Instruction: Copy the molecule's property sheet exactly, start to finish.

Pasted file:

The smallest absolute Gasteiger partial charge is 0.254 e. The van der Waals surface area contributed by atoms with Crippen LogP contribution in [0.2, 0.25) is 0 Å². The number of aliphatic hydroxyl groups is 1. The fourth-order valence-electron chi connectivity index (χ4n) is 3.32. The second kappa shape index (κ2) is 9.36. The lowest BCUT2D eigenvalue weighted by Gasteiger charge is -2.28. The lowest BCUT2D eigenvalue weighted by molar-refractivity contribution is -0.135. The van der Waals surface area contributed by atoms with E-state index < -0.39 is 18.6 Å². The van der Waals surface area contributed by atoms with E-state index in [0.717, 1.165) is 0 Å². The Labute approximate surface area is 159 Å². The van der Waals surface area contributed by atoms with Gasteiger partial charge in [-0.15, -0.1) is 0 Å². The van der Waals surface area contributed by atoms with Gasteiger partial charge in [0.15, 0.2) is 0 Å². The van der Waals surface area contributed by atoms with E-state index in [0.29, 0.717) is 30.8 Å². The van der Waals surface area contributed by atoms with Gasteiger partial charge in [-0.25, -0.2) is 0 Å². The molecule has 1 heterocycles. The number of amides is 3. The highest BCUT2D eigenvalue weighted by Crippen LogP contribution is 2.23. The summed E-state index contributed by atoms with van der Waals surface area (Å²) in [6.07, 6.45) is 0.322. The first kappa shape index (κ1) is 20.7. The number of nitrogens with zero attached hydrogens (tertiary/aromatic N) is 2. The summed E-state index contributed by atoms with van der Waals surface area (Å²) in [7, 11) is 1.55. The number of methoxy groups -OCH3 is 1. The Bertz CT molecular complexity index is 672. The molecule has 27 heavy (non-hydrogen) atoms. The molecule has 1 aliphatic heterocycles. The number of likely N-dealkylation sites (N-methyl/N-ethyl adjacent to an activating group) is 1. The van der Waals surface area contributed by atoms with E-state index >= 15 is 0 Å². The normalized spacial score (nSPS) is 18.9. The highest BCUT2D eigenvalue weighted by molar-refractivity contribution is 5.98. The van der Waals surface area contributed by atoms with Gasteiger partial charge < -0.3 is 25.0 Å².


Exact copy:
The smallest absolute Gasteiger partial charge is 0.254 e. The van der Waals surface area contributed by atoms with Crippen LogP contribution in [0.2, 0.25) is 0 Å². The number of aliphatic hydroxyl groups is 1. The fourth-order valence-electron chi connectivity index (χ4n) is 3.32. The second kappa shape index (κ2) is 9.36. The lowest BCUT2D eigenvalue weighted by Gasteiger charge is -2.28. The lowest BCUT2D eigenvalue weighted by molar-refractivity contribution is -0.135. The van der Waals surface area contributed by atoms with E-state index < -0.39 is 18.6 Å². The van der Waals surface area contributed by atoms with E-state index in [0.717, 1.165) is 0 Å². The Labute approximate surface area is 159 Å². The van der Waals surface area contributed by atoms with Gasteiger partial charge in [-0.15, -0.1) is 0 Å². The van der Waals surface area contributed by atoms with Gasteiger partial charge in [0.15, 0.2) is 0 Å². The van der Waals surface area contributed by atoms with E-state index in [0.29, 0.717) is 30.8 Å². The van der Waals surface area contributed by atoms with Gasteiger partial charge in [-0.25, -0.2) is 0 Å². The molecule has 1 heterocycles. The number of amides is 3. The highest BCUT2D eigenvalue weighted by Crippen LogP contribution is 2.23. The summed E-state index contributed by atoms with van der Waals surface area (Å²) in [6.07, 6.45) is 0.322. The first kappa shape index (κ1) is 20.7. The number of nitrogens with zero attached hydrogens (tertiary/aromatic N) is 2. The summed E-state index contributed by atoms with van der Waals surface area (Å²) in [7, 11) is 1.55. The number of methoxy groups -OCH3 is 1. The Bertz CT molecular complexity index is 672. The molecule has 27 heavy (non-hydrogen) atoms. The molecule has 1 aliphatic heterocycles. The number of likely N-dealkylation sites (N-methyl/N-ethyl adjacent to an activating group) is 1. The van der Waals surface area contributed by atoms with E-state index >= 15 is 0 Å². The normalized spacial score (nSPS) is 18.9. The highest BCUT2D eigenvalue weighted by molar-refractivity contribution is 5.98. The van der Waals surface area contributed by atoms with Gasteiger partial charge < -0.3 is 25.0 Å².